‘Children who have high levels of self-awareness and a strong need to direct themselves would thrive in this kind of environment. They challenge the educational status quo, are able to make informed, well-thought-out personal decisions for a variety of options and have demonstrated success in doing so.’ Not many schools and education systems around the world have introduced this idea as successfully as Finland, which gives pupils rights and agency over their own learning.
Mindfulness as part of the curriculum
Is your child stressed and anxious? You’re not alone. It seems that everyone is experiencing burnout these days, including children,’ says Lisa. Kids are very sensitive to what’s going on around them, whether at school, at home or in their social circle. ‘As a result an increasing number of children are experiencing behavioural and emotional issues. In response, some schools internationally have begun introducing mindfulness into the curriculum. Mindfulness has been proven to increase calm, combat anxiety and encourage focused and participatory learning. Schools can introduce it as a five-minute daily meditation or as a relaxation technique during a class.’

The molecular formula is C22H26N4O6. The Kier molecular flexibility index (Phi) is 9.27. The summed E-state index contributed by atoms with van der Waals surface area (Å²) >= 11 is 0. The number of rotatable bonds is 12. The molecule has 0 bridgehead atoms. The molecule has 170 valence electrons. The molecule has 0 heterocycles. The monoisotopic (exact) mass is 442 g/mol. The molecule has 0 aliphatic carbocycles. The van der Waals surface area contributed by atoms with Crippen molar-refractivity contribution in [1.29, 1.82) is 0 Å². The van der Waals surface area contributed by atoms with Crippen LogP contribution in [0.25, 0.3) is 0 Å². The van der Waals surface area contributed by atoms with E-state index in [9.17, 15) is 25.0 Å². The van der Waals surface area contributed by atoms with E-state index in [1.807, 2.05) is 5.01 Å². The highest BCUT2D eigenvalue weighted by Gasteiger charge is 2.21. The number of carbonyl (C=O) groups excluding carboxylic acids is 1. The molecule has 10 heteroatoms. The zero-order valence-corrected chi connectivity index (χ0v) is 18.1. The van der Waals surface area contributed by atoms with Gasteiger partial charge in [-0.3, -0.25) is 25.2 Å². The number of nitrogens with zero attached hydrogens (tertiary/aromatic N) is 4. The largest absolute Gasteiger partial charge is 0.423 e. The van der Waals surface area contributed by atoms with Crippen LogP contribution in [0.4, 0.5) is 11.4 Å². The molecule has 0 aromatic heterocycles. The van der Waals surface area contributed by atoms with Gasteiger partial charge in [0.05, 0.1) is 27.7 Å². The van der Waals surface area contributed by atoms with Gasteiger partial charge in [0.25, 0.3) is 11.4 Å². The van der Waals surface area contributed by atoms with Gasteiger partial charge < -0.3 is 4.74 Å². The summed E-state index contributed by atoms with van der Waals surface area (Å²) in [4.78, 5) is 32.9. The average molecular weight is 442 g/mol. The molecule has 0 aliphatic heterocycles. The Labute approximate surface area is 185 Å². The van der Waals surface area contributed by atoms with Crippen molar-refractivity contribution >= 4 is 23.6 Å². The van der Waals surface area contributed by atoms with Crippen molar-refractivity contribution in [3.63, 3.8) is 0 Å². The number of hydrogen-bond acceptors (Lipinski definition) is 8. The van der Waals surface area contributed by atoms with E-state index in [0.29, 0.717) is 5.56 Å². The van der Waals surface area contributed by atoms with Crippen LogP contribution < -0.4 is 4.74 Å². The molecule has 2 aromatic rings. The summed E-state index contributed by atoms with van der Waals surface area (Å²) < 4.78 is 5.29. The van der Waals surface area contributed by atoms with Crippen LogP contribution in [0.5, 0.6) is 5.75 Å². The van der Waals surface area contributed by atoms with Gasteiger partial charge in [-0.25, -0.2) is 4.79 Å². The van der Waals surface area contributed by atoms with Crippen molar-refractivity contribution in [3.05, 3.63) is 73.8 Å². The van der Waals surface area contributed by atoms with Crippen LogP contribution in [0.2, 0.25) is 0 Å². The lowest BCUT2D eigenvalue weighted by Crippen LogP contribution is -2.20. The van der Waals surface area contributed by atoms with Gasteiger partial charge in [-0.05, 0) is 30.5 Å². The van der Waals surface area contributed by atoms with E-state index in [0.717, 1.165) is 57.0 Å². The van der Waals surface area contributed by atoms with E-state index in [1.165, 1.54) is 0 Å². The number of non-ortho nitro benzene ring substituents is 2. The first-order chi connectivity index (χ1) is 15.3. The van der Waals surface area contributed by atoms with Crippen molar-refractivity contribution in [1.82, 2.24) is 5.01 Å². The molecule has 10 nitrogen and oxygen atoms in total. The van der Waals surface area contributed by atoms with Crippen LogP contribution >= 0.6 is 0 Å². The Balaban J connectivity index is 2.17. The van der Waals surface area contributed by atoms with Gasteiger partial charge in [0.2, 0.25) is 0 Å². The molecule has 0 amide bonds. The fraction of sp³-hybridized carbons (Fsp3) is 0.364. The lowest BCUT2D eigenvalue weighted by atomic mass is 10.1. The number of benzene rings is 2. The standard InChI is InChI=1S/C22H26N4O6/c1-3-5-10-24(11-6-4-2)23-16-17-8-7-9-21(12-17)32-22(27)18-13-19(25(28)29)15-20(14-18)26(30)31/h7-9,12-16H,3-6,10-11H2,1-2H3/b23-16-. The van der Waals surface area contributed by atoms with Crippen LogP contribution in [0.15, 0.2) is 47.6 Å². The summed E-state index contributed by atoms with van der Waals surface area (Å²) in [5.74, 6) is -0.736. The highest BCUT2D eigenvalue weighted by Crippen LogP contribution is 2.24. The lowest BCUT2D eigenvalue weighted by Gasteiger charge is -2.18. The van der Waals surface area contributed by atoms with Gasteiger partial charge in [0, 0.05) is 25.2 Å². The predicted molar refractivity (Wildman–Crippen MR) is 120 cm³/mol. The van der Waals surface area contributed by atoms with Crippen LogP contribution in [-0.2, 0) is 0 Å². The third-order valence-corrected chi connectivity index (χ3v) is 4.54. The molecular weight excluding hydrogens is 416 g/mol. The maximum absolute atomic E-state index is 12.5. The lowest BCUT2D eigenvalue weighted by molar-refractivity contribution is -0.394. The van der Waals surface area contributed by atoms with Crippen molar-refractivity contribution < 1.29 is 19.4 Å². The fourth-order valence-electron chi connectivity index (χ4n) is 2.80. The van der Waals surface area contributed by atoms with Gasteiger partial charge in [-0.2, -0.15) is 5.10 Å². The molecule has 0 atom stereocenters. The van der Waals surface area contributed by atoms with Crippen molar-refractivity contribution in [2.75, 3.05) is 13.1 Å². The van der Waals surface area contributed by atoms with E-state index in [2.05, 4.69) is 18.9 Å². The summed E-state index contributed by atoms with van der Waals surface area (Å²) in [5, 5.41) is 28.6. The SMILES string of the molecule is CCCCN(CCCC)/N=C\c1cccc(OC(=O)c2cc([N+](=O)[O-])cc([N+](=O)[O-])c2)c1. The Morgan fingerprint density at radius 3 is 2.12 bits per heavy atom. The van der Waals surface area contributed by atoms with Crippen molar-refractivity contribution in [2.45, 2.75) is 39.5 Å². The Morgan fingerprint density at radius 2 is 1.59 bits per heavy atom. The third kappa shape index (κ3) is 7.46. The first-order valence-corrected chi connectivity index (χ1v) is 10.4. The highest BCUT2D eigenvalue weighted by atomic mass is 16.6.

Does your child need it?
Although it hasn’t been introduced into schools’ curriculum, you can sign up your kids at your nearest facility that offers it. The Institute for Mindfulness South Africa offers a range of mindfulness and coaching intervention classes. Visit: Mindfulness.org.za. Connected Kids helps youngsters cultivate self-awareness, as well as identify, express and manage emotions. For further information, visit: Connectedkids.co.za.
FEATURE: NOLWAZI DHLAMINI PHOTO: STOCK.ADOBE.COM